Render settings are defined on the Deliver page. Easy Setup presets are best for NLE-specific round-trips.

Step 1 Media: Drag clip folders into the Media Pool section.

Step 2 Conform: Skip this tab, since the clips are already on a single timeline.

Step 3 Color: Make sure the camera setting for the clips on the timeline is set to Project. Open the project settings and set these values: 3D Input LUT – ARRI Alexa Log C or BMD Film to Rec. 709.

Step 4 Deliver: Set it to render each clip individually, assign the target destination and frame rate and the naming options. Check whether or not to render with audio. Then choose Add Job and Start Render.

The result will be new, color corrected media files, ready for editing. To render Avid-compatible MXF media for Avid Media Composer, select the Avid AAF Round-Trip from the Easy Setup presets. After rendering, return to the Conform page to export an AAF file.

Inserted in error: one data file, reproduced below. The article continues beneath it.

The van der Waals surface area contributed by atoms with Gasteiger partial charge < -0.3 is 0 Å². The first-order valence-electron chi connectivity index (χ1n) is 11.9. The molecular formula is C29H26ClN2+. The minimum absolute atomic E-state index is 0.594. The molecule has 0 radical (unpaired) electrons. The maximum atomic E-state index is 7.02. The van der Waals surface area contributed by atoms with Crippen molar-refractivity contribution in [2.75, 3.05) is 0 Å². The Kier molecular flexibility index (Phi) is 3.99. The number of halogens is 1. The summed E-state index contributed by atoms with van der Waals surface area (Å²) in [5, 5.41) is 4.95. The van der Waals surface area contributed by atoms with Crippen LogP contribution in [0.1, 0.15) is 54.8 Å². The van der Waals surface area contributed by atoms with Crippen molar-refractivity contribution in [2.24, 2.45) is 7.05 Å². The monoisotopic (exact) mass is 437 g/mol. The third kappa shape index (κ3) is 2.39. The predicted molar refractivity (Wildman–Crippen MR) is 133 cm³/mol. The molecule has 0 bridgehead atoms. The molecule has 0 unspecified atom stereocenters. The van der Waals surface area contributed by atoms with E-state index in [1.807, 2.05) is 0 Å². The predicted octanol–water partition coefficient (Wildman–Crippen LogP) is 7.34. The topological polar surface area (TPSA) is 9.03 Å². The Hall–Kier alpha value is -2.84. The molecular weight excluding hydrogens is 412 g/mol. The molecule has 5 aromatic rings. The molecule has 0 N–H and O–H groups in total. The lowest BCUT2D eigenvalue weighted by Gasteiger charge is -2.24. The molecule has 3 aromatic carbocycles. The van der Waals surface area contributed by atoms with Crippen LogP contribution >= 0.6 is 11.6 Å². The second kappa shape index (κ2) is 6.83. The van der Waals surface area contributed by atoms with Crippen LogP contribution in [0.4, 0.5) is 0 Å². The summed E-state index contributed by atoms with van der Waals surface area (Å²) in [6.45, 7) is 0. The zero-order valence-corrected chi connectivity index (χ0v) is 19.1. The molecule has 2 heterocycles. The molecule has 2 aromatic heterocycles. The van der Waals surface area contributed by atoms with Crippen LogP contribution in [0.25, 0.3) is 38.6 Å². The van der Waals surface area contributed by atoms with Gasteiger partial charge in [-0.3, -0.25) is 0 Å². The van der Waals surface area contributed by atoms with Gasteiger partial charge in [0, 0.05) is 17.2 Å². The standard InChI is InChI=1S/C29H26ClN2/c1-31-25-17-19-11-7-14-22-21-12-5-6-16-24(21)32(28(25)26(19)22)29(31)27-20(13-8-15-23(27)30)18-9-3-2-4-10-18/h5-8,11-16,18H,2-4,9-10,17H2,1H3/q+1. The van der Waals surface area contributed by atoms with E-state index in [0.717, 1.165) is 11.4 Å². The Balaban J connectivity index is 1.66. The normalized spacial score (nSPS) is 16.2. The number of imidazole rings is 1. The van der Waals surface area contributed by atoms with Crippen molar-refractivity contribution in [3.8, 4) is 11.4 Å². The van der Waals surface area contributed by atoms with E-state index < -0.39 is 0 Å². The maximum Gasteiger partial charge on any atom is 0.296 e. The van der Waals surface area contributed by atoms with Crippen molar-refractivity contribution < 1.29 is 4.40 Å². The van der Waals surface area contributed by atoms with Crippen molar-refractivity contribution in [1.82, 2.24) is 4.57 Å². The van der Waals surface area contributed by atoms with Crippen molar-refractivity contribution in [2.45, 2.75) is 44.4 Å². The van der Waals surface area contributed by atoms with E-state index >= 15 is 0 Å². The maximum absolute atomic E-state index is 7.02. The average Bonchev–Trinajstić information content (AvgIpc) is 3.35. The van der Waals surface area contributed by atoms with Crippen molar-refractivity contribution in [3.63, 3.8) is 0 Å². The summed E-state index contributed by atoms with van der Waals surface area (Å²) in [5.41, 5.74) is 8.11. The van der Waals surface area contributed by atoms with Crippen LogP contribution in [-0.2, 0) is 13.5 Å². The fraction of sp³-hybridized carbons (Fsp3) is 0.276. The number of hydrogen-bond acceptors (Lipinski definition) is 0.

Round-Trips: Using Resolve Together with Editing Applications
DaVinci Resolve supports round-trips from and back to NLEs based on EDL, XML and AAF lists. You can use Resolve for round-trips with Apple Final Cut Pro 7/X, Adobe Premiere Pro and Avid Media Composer/Symphony. You may also use it to go between systems. For example, you could edit in FCP X, color correct in Resolve and then finish in Premiere Pro or Smoke 2013. Media should have valid timecode and reel IDs for the process to work properly.

Creative editing often takes place with log-profile camera files, which are then exported for color correction. In this image, the editor has placed a basic color correction effect on an upper video track to present a more pleasing look for the client during the offline edit.

In addition to accessing the camera files and generating new media with baked-in corrections, these round-trips require an interchange of edit lists. Resolve imports an XML and/or AAF file to link to the original camera media and places those clips on a timeline that matches the edited sequence. When the corrected (and trimmed) media is rendered, Resolve must generate new XML and/or AAF files, which the NLE uses to link to these new media files. AAF files are used with Avid systems and MXF media, while standard XML files and QuickTime media are used with Final Cut Pro 7 and Premiere Pro. FCP X uses a new XML format that is incompatible with FCP 7 or Premiere Pro without translation by Resolve or another utility.